This research project, based at the University of Limerick, is looking at the potential application of a Virtual Laboratory for Senior Cycle Chemistry to the Irish context (titled VCLIPPS) by building on and extending software originally developed at Carnegie-Mellon University (CMU), Pittsburgh.
VCLIPPS is a unique piece of software in that it addresses many of the infrastructural and organisational problems of practical work facing Irish science teachers in terms of safety, resources and time. In meeting these issues, VCLIPPS allows students to move beyond a ‘recipe’ type approach to practical work towards an approach that allows more critical engagement in the process of experimental design. VCLIPPS also has the potential infrastructure to support the authentic electronic assessment of problem solving and practical work at state exam level, hence allowing for greater alignment of intended curriculum outcomes to what students actually learn. This new form of assessment would facilitate enquiry-based approaches to the teaching and learning of science in post-primary schools; approaches that have been shown to motivate greater student engagement and interest in science. These approaches also mirror more closely the approach of practising scientists. It is important to note that VCLIPPS is intended to support, complement and add to the effectiveness of practical work, not replace it.
We are currently working alongside the National Council for Curriculum and Assessment (NCCA) in exploring the potential of VCLIPPS as one possible option in the assessment of practical work in science. Other feedback on VCLIPPS has been collected from students, teacher educators, the State Exams Commission (SEC), the Inspectorate and the Second-Level Support Service (SLSS) and this feedback will aid in educational software that is uniquely tailored to the Irish curriculum.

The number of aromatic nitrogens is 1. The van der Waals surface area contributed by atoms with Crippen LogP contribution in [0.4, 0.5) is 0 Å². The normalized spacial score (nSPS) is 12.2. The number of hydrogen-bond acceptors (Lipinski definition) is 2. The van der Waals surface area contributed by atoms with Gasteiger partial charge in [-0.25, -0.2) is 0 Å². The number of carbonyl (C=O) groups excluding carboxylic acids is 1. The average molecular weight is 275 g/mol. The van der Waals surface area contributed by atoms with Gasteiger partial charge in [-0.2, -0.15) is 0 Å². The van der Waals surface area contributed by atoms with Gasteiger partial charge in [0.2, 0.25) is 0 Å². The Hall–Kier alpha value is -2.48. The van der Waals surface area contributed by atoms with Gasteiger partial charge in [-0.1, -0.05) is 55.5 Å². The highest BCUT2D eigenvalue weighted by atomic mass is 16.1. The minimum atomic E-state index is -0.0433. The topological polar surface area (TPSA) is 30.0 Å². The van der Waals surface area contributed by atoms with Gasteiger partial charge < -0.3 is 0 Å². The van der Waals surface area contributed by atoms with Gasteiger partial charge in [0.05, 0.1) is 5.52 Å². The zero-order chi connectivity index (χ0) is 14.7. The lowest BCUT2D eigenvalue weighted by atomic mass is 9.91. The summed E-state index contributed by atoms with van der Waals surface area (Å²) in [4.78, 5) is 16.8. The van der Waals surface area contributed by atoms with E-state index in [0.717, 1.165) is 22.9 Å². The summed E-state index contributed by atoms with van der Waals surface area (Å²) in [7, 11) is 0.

The original software can be downloaded free or used from online athttp://www.chemcollective.org/applets/vlab.php. Within the online homework there is a Limerick folder containing problems specifically relevant to the Irish Chemistry syllabus. For further details or to offer feedback please contact dermot.donnelly@.ul.ie. Any input or involvement is welcome and appreciated in shaping the findings of the project.
Dermot Donnelly, Dr. John O’Reilly and Dr. Oliver McGarr, Department of Education and Professional Studies, University of Limerick.